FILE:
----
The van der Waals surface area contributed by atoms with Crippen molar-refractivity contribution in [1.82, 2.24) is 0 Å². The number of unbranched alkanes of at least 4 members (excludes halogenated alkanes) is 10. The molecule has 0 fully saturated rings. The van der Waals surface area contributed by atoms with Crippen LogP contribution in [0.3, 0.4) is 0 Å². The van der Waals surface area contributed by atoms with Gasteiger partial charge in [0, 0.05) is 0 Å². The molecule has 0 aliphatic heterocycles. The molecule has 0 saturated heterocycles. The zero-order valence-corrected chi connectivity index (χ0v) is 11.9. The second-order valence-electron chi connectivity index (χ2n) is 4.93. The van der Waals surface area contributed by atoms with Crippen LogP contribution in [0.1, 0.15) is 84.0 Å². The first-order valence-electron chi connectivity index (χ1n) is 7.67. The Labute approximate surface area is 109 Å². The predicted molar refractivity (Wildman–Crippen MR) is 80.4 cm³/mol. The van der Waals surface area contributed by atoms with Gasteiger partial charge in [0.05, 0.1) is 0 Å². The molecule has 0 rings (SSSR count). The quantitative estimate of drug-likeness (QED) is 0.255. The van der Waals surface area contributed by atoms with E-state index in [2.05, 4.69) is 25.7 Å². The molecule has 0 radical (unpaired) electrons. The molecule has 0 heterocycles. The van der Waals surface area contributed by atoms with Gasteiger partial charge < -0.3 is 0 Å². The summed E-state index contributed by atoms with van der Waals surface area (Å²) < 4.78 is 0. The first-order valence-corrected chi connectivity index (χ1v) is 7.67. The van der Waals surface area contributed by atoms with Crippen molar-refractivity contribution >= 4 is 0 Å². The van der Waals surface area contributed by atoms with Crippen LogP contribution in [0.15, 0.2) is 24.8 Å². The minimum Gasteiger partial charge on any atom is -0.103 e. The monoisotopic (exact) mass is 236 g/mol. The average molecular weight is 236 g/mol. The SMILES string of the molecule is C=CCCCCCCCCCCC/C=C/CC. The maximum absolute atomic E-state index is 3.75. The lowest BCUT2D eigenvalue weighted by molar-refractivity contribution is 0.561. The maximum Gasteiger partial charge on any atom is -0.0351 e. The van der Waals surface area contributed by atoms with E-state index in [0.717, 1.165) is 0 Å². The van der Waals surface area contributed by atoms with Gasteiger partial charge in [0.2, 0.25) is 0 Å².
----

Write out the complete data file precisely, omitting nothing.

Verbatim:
The van der Waals surface area contributed by atoms with Crippen molar-refractivity contribution in [1.82, 2.24) is 0 Å². The number of unbranched alkanes of at least 4 members (excludes halogenated alkanes) is 10. The molecule has 0 fully saturated rings. The van der Waals surface area contributed by atoms with Crippen LogP contribution in [0.3, 0.4) is 0 Å². The van der Waals surface area contributed by atoms with Gasteiger partial charge in [0, 0.05) is 0 Å². The molecule has 0 aliphatic heterocycles. The molecule has 0 saturated heterocycles. The zero-order valence-corrected chi connectivity index (χ0v) is 11.9. The second-order valence-electron chi connectivity index (χ2n) is 4.93. The van der Waals surface area contributed by atoms with Crippen LogP contribution in [0.1, 0.15) is 84.0 Å². The first-order valence-electron chi connectivity index (χ1n) is 7.67. The Labute approximate surface area is 109 Å². The predicted molar refractivity (Wildman–Crippen MR) is 80.4 cm³/mol. The van der Waals surface area contributed by atoms with Gasteiger partial charge in [0.05, 0.1) is 0 Å². The molecule has 0 rings (SSSR count). The quantitative estimate of drug-likeness (QED) is 0.255. The van der Waals surface area contributed by atoms with E-state index in [2.05, 4.69) is 25.7 Å². The molecule has 0 radical (unpaired) electrons. The molecule has 0 heterocycles. The van der Waals surface area contributed by atoms with Gasteiger partial charge < -0.3 is 0 Å². The summed E-state index contributed by atoms with van der Waals surface area (Å²) < 4.78 is 0. The first-order valence-corrected chi connectivity index (χ1v) is 7.67. The van der Waals surface area contributed by atoms with Crippen molar-refractivity contribution >= 4 is 0 Å². The van der Waals surface area contributed by atoms with Crippen LogP contribution in [0.15, 0.2) is 24.8 Å². The minimum Gasteiger partial charge on any atom is -0.103 e. The monoisotopic (exact) mass is 236 g/mol. The average molecular weight is 236 g/mol. The SMILES string of the molecule is C=CCCCCCCCCCCC/C=C/CC. The maximum absolute atomic E-state index is 3.75. The lowest BCUT2D eigenvalue weighted by molar-refractivity contribution is 0.561. The maximum Gasteiger partial charge on any atom is -0.0351 e. The van der Waals surface area contributed by atoms with E-state index in [0.717, 1.165) is 0 Å². The van der Waals surface area contributed by atoms with Gasteiger partial charge in [0.2, 0.25) is 0 Å².